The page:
Tripod

I love my MeFoto Backpacker Carbon Fiber Tripod.  Additional reputable brands include  Manfrotto, Benro, Vanguard. Look for one with a ball head mount.

Maybe a flash

At the moment, you really don’t need one.  However, If you decide that you want one, brands I would recommend would include Godox, Yongnuo,  and any camera branded flash (namely Sony, Nikon, Canon, etc.). I currently have 2 of the Godox V850II Li-ion Camera Flash and I have no regrets with those.

Camera Bag

This is completely up to you – find something that you will find comfortable carrying around, as well as one that one that fits your style.  There are so many options out there.  Are you a leather or a cloth person?  Can you stand carrying a huge backpack during the day, or will a shoulder bag work for you?  One thing I will tell you in fact is that comfort will be key here.  Your gear will get heavy on you.

Caring for Your Camera

Caring for your camera is a necessary part of owning one.  Here are a few quick tips for general cleaning and care of your camera

Cleaning your lens/keeping it clean

First part of this is to always make sure the lens caps are on your lens when you are not using them.  Meaning if you are on vacation and you have your camera, but the camera is hanging from your neck, the cap should be on it.  Only take the caps off while you are actively taking pictures.  Why, you ask?  Well, not only will you see dust and environmental debris in your pictures, but after time it will get into your lens.  Eventually, dust will travel behind the glass and will be forever stuck inside.   There are multiple elements of glass inside your lens, and you will not be able to remove dust from inside.  Take good care and protect your lens from the environment.

Equally as important to keeping the lens cap on, is to clean your lens before you go out and use the camera.  Begin with using the blower and brush to remove the loose dusk.  Then you may need to use a tiny bit of spray and a soft microfiber cloth specific to camera lenses for any hard to remove spots.  Finally, you can use the lens pen to remove any smudges or accidental finger prints.

Never, Ever EVER touch the lens with your fingers.  Couple of reasons behind that.  One, you have oils on your hands.  These oils will eventually deteriorate the protective lens coating as well as leave a smudges on a lens, leading to blurry pictures.  Two, you could have micro dirt on your fingers and scratch the lens. (yes, really.)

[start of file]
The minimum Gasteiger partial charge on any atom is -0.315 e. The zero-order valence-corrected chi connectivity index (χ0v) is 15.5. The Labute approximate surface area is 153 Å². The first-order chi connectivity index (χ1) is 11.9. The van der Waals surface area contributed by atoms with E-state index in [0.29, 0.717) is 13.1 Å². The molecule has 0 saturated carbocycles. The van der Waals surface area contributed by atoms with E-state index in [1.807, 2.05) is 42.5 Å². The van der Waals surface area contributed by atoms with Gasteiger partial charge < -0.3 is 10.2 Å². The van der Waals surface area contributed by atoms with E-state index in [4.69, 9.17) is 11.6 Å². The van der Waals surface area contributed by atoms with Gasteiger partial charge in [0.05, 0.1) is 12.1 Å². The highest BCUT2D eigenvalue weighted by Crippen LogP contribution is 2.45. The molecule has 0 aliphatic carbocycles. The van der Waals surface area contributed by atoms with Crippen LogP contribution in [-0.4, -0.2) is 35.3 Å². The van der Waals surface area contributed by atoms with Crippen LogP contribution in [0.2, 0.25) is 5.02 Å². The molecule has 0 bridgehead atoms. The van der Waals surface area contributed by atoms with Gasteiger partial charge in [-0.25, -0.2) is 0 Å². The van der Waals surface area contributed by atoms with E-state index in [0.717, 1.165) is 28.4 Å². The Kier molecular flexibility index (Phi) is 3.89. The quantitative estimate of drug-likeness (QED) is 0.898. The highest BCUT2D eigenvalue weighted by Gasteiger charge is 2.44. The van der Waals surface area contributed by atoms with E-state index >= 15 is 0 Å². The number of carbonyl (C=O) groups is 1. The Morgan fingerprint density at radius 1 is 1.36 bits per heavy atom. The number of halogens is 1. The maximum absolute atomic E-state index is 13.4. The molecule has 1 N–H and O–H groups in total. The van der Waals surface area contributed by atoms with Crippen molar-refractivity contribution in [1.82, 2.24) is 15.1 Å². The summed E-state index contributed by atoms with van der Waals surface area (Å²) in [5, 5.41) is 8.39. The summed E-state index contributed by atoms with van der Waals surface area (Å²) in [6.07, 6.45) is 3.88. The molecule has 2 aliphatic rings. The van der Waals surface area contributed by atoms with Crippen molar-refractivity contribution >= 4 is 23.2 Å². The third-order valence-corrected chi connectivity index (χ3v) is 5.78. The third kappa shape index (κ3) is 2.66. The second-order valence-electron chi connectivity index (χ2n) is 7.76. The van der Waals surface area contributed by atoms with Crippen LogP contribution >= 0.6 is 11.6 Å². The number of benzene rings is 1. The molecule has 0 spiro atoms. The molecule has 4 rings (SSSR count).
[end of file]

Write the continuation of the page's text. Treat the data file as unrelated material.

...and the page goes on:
Also, don’t use your t-shirt to clean the lens either. Or a Paper towel.  They will leave micro scratches and diminish the quality of your pictures.  Just don’t do it.

Sensor

Here is another big one.  Please don’t ever touch your cameras sensor.  Most DSLR cameras have a self cleaning sensor function.  If you find that you need to have your sensor cleaned, take it to a local camera shop or contact the place you bought it from.  Trying to clean the sensor yourself will void the warranty on it, and you can potentially ruin your camera.

Organizing Your Photos

Now you’ve been out taking pictures, and you need to take the pictures off your camera and put them on your computer.  Most families have some kind of external hard drive these days.  My recommendation is to put a folder in there just for the pictures you take on your camera.  Personally, I organize my files by year, then by date as well as a brief description.  This is what it looks like Organizing your photos

Yes, my drive is called Mom 😂😂😂

I have tried organizing my files in several different ways, but in the end, this is the most efficient way for me to find exactly what I am looking for in the fastest way possible.

Finally,  the BIGGEST and MOST important thing you should know.  You want to start your journey on the right foot.  I am a huge believer in the term “Work Smarter, Not Harder”.   Take the time to learn the important things to know about your camera, it’s settings, and what they all do.  You may end up downloading Photoshop and Lightroom, and while those will be tools you use more in the future, now is the time to focus on getting it right in camera.  Without any fancy editing.

Work Smarter, Not Harder

 

Have any questions for me? Drop them below!